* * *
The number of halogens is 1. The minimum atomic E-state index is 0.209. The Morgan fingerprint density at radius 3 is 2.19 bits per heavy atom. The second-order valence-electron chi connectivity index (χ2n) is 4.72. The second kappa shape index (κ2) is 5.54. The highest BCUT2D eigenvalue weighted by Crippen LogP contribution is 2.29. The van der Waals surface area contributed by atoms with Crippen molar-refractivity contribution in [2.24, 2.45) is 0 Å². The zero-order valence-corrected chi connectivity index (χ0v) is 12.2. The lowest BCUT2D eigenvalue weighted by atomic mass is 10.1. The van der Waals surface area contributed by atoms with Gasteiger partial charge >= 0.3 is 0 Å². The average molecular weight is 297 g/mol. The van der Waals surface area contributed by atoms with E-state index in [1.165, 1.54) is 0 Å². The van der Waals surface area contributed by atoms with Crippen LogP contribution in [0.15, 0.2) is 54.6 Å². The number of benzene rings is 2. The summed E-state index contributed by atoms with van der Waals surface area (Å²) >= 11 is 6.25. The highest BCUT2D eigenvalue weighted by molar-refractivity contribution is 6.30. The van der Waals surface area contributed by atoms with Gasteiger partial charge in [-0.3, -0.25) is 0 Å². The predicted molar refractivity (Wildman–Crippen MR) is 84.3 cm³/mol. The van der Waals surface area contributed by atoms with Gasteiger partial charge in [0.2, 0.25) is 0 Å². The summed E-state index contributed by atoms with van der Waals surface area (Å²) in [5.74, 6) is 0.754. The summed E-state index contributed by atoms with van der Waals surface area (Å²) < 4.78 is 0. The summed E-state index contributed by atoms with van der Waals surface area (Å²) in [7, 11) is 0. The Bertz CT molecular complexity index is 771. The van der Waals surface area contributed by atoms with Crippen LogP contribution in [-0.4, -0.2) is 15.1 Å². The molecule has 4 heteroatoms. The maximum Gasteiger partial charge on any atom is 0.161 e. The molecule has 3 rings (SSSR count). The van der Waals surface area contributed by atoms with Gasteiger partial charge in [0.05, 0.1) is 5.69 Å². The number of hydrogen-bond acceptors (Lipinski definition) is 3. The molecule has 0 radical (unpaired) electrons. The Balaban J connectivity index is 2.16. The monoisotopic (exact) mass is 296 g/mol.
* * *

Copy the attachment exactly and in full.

The number of halogens is 1. The minimum atomic E-state index is 0.209. The Morgan fingerprint density at radius 3 is 2.19 bits per heavy atom. The second-order valence-electron chi connectivity index (χ2n) is 4.72. The second kappa shape index (κ2) is 5.54. The highest BCUT2D eigenvalue weighted by Crippen LogP contribution is 2.29. The van der Waals surface area contributed by atoms with Crippen molar-refractivity contribution in [2.24, 2.45) is 0 Å². The zero-order valence-corrected chi connectivity index (χ0v) is 12.2. The lowest BCUT2D eigenvalue weighted by atomic mass is 10.1. The van der Waals surface area contributed by atoms with Gasteiger partial charge >= 0.3 is 0 Å². The average molecular weight is 297 g/mol. The van der Waals surface area contributed by atoms with E-state index in [1.165, 1.54) is 0 Å². The van der Waals surface area contributed by atoms with Crippen LogP contribution in [0.15, 0.2) is 54.6 Å². The number of benzene rings is 2. The summed E-state index contributed by atoms with van der Waals surface area (Å²) >= 11 is 6.25. The highest BCUT2D eigenvalue weighted by molar-refractivity contribution is 6.30. The van der Waals surface area contributed by atoms with Gasteiger partial charge in [-0.3, -0.25) is 0 Å². The predicted molar refractivity (Wildman–Crippen MR) is 84.3 cm³/mol. The van der Waals surface area contributed by atoms with Gasteiger partial charge in [0.2, 0.25) is 0 Å². The summed E-state index contributed by atoms with van der Waals surface area (Å²) in [5.74, 6) is 0.754. The summed E-state index contributed by atoms with van der Waals surface area (Å²) < 4.78 is 0. The summed E-state index contributed by atoms with van der Waals surface area (Å²) in [7, 11) is 0. The Bertz CT molecular complexity index is 771. The van der Waals surface area contributed by atoms with Crippen LogP contribution in [-0.4, -0.2) is 15.1 Å². The molecule has 4 heteroatoms. The maximum Gasteiger partial charge on any atom is 0.161 e. The molecule has 3 rings (SSSR count). The van der Waals surface area contributed by atoms with Gasteiger partial charge in [0.05, 0.1) is 5.69 Å². The number of hydrogen-bond acceptors (Lipinski definition) is 3. The molecule has 0 radical (unpaired) electrons. The Balaban J connectivity index is 2.16. The monoisotopic (exact) mass is 296 g/mol.